Recombinant human Hck SH3, SH3 covalently attached to a binding sequence from human Ras-GAP (SH3-Pro), SH32, SH32 plus the natural SH2-linker sequence (SH32L), and SH3–SH2 plus a high-affinity linker sequence (SH32HAL) were prepared in Escherichia coli as previously reported (Engen et al. 1997, 1999b; Gmeiner et al. 2001). The 72-residue SH3 domain and the 107-residue SH2 domain encompass amino acids 72–143 and 140–245 of Hck, respectively, while SH32L encompassed amino acids 72–256 (all c-Src numbering). SH3-Pro has been described previously (Gmeiner et al. 2001). The SH32HAL mutation is described in detail elsewhere (Lerner et al. 2005). The sequence SKPQKP in the Hck SH2-kinase linker was changed to SPPQPP by site-directed mutagenesis. The HIV Nef peptide and SH2 high-affinity peptide are described elsewhere (Engen et al. 1997, 1999a). The SH2-kinase linker peptide, [Ac]-KPQKPWEKDAWE-[NH2], had the sequence of Hck residues 245–256 and was synthesized by conventional solid-phase methods at the Alberta Peptide Institute.

Deuterium exchange

Continuous-labeling deuterium exchange experiments were carried out following methods previously described (Engen et al. 1997, 1999b) with the various concentrations of the different ligands as noted in the legend of Figure 5B. The calculation of the percent of SH3 bound was based on KD,SH2 of 0.5 μM (Ladbury et al. 1995) and KD,SH3 of 90 μM (Lee et al. 1995) and followed essentially the equations described by Mandell et al. (2001). The protein concentration was estimated with the Bradford assay. As a negative control, in which no SH3 or SH2 ligand was present, SH32 was incubated with 1500 μM of the non-binding peptide, angiotensin I.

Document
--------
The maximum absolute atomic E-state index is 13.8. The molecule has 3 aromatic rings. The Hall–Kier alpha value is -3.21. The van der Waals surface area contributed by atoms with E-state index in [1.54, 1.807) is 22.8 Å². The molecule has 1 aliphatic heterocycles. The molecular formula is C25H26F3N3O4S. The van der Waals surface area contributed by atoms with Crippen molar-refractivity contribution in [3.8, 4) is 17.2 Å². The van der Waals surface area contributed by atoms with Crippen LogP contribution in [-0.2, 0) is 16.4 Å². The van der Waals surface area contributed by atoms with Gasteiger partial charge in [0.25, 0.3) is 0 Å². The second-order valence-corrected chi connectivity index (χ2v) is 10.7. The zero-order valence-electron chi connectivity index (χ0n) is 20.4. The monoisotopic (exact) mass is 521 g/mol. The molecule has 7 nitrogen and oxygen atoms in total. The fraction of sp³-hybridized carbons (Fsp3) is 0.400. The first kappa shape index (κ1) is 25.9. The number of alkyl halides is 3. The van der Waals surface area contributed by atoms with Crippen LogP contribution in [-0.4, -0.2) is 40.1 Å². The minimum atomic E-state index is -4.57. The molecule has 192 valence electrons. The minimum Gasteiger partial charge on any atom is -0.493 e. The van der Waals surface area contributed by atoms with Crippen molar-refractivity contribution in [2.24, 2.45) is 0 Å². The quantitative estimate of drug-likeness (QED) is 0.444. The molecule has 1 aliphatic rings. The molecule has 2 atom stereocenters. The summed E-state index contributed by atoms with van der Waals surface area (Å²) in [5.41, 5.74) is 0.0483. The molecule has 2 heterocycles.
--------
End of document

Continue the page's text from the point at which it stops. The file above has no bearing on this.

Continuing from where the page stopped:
Analysis of deuterium incorporation by mass spectrometry

After D2O labeling of the intact protein, but prior to MS analysis, 200–350 pmol of each sample was incubated with pepsin at a ratio of 1 : 1 (weight : weight) for 5 min at 0°C. The resulting peptides were separated in 7 min by a 5%–60% acetonitrile : water gradient using a 100 mm × 0.25 mm (ID) reversed-phase capillary perfusion HPLC column (POROS 10 R2 media, PerSeptive Biosystems) or a C18 reversed phase column (Michrom Bioresources). Both components of the mobile phase contained 0.05% trifluoroacetic acid, and the flow rate was 40 μL/min. The injector and column were cooled to 0°C to minimize deuterium back-exchange. Under these conditions, the average amount of deuterium lost during analysis was 12%–13%. Although deuterium loss during HX MS experiments can span a range of 10%–25%, as described elsewhere (Zhang and Smith 1993), adjustment for back-exchange was not performed because all experiments were done at nearly the same time under identical experimental conditions. Hence, all uptake curves are noted as relative deuterium level. The HPLC step was performed with protiated solvents, thereby removing deuterium from side chains and amino/carboxy termini that exchange much faster than amide linkages (Bai et al. 1993). Therefore, an increase in molecular mass was a direct measure of deuteration at peptide amide linkages. Identification of the peptic fragments of all constructs was as described previously (Engen et al. 1999b). Analyses of deuterium incorporation were performed with a Waters-Micromass QTOF2 in ESI mode. Data were processed by centroiding an isotopic distribution corresponding to the +2, +3, or +4 charge state of each peptide. The relative amount of deuterium in each peptide was plotted as deuterium level versus the exchange-in time, and the experimental data were fitted with a series of first-order rate terms as described previously (Engen et al. 1999b). To calculate the slowdown factor (SF) from the rate constant for unfolding, the natural log of the percent of folded molecules was determined from the area ([A]) of the peak representing the folded form (lower mass peak in bimodal pattern, Fig. 5A) and the total area ([A]o) of the bimodal distribution; the slope of Ln% folded plotted against D2O labeling time provided the rate constant (simple first-order kinetics) and was used to calculate the t½ for unfolding (see also Gmeiner et al. 2001). The SF calculation was SF = (t½ of SH3 unfolding for test sample) / (t½ of SH3 unfolding for unbound SH3).